The EBA held the legislators wanted to exclude inventions like the present one and in doing so have remained within the World Trade Organisation’s Agreement on Trade-Related Aspects of Intellectual Property Rights (TRIPS), which sought to construct international rules for the protection of intellectual property. In this clear light there is no room for argument on questions such as the benefits of the invention for humanity, whether the benefits of the invention should be balanced against the prejudice to the embryo or at what point in time is morality to be judged (e.g. now or at the filing date?).

In conclusion, the answer is that the prohibition applies to the invention as a whole, not as defined in the claims, and that a patent is to be denied if carrying out the invention requires destruction of an embryo, regardless of the nature of the products obtained or claimed.


If the answer to question 1 or 2 is no does Article 53(a) EPC forbid patenting such claims?

The EBA decided no answer was needed: the EBA had held that Rule 28(c) EPC 2000 [formerly Rule 23d(c) EPC 1973] is applicable in the present case and so it follows that Article 53(a) EPC forbids patenting of products that at the time of filing could be prepared exclusively by a method that involves the destruction of human embryos.


In the context of questions 2 and 3, is it of relevance that after the filing date the same products could be obtained without having to recur to a method necessarily involving the destruction of human embryos (here: e.g. derivation from available human embryonic cell lines)?

At the time of filing, the only methods for isolating hES cells involved the destruction of the embryo. Since then hES cell lines have been deposited in stem cell banks and hES cells can be obtained and expanded from those deposits. In addition a technology has emerged that enables the production of cells with similar properties to hES cells (see Takahashi, K. and Yamanaka, S. Induction of pluripotent stem cells from mouse embryonic and adult fibroblast cultures by defined factors. Cell 126:663-676, 2006). So-called induced pluripotent stem (iPS) cells can be produced from less controversial fibroblast cells and could replace the need for the direct extraction of hES from embryos. The claims of the WARF application when taken together with iPS technology or cells from a stem cell bank enable the skilled person to fulfil the objectives of the invention without destroying a single embryo. This point was made by WARF.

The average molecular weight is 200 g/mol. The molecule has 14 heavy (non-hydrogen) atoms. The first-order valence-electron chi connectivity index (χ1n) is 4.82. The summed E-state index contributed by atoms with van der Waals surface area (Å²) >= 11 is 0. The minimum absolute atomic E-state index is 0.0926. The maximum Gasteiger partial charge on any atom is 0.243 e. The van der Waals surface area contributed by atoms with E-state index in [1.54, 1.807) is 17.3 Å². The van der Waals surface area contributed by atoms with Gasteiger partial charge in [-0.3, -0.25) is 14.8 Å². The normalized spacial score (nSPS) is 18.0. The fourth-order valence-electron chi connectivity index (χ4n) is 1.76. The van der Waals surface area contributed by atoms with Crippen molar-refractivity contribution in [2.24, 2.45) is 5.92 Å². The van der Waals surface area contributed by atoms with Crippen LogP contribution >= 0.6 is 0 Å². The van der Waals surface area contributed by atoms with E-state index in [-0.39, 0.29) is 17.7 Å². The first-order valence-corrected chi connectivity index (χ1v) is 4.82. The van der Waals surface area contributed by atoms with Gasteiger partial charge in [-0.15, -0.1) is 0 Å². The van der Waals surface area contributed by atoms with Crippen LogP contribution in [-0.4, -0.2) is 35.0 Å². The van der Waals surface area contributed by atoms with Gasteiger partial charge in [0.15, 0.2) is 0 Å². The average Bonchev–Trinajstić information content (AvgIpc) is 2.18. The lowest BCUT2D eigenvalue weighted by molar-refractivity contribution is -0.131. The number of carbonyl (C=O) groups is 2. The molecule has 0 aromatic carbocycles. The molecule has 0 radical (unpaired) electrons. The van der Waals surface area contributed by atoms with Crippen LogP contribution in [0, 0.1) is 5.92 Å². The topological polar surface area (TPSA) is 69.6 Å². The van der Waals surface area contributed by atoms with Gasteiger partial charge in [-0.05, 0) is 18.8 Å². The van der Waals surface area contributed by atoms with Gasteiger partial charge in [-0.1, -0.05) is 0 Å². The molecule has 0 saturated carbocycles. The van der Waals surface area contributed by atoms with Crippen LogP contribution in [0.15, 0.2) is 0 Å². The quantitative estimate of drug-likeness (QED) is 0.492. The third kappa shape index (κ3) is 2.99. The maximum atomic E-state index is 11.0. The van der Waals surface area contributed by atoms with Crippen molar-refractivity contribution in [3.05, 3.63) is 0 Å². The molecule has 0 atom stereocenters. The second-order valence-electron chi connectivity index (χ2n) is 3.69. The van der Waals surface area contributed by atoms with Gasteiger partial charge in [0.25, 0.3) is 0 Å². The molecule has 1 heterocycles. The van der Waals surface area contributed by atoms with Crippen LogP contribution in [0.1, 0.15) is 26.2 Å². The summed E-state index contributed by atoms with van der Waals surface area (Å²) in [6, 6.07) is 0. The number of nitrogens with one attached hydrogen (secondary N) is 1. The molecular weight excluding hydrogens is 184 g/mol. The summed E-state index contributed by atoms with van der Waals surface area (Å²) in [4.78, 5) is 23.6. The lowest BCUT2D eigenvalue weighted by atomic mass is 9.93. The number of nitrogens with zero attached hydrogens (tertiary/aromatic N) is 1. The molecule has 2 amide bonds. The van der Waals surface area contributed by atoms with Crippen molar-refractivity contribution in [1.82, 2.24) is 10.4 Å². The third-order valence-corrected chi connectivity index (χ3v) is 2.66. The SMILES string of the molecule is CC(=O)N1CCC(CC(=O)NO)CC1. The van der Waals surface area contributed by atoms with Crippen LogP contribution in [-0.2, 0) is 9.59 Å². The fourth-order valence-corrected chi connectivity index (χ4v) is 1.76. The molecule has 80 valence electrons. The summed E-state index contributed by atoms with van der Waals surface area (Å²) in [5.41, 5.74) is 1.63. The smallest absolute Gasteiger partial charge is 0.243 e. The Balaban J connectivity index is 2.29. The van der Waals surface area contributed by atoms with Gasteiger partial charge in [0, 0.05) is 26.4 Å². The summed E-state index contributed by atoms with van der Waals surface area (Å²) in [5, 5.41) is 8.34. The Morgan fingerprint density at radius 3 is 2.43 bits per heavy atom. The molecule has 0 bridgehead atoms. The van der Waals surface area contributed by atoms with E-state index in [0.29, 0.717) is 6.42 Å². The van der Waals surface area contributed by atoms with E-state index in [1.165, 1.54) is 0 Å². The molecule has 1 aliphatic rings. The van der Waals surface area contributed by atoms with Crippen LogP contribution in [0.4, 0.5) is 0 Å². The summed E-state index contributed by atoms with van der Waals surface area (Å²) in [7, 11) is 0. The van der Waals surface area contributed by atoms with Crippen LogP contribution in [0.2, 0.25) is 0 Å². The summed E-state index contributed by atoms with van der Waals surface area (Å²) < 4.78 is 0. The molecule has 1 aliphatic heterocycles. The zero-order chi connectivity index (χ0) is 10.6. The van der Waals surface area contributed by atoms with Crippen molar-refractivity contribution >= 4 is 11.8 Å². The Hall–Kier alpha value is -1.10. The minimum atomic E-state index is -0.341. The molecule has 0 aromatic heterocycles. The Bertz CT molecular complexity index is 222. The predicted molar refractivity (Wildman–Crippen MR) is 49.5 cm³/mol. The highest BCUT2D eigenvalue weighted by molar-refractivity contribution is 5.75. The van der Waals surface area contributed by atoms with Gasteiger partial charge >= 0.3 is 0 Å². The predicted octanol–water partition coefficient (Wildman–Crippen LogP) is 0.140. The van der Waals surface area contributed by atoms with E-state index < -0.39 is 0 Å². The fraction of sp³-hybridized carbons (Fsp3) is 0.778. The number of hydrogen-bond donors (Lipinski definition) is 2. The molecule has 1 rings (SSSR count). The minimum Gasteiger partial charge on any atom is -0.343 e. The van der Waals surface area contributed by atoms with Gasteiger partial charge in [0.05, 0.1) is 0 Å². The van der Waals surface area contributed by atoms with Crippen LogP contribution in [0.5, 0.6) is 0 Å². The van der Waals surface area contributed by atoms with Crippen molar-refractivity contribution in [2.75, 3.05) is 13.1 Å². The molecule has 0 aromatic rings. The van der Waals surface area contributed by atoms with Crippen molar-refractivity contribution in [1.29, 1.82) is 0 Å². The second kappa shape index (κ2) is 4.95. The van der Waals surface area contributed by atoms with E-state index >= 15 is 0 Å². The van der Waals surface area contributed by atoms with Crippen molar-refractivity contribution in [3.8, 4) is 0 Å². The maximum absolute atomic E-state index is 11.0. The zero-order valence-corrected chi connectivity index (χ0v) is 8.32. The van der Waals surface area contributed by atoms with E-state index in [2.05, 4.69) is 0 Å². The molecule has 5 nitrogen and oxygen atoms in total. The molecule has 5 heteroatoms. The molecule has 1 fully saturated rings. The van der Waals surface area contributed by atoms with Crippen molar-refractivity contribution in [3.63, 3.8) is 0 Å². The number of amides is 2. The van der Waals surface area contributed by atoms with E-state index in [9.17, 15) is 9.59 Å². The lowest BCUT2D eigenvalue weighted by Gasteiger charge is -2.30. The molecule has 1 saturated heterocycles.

In response, the EBA asserted that when assessing this rule, technical developments after the filing date can not be taken into account. Just as an invention which is insufficiently described cannot be rescued by subsequent technical developments neither can, in considering morality, the question of how the invention is required to be carried out. Any other conclusion would lead to legal uncertainty or be to the detriment of another who later comes up with an innocuous way of carrying out the invention. In this respect the decision emphasizes a fundamental cornerstone to the patent system: the absolute nature of the content of the specification as filed.

The EBA was careful to specify that the decision is not concerned with the patentability of stem cells per se, merely with the patentability of inventions which inevitably require the destruction of an embryo, whether product or process inventions.


In a landmark decision, the EPO has thus finally and clearly rejected the appeal for the grant of a patent for an invention the carrying out of which necessarily (at the time of filing) destroys a human embryo. In doing so it has set clear guidelines for future cases, namely:-

--- there is no provision in the EPC for referral to the ECJ from decisions of the TBA or EBA;

--- technical developments after the filing date can not be taken into account when assessing whether the application falls foul of the morality provisions of the EPC;

--- consideration of the invention as disclosed rather than as claimed is relevant for assessment of compliance with the EPC morality provisions;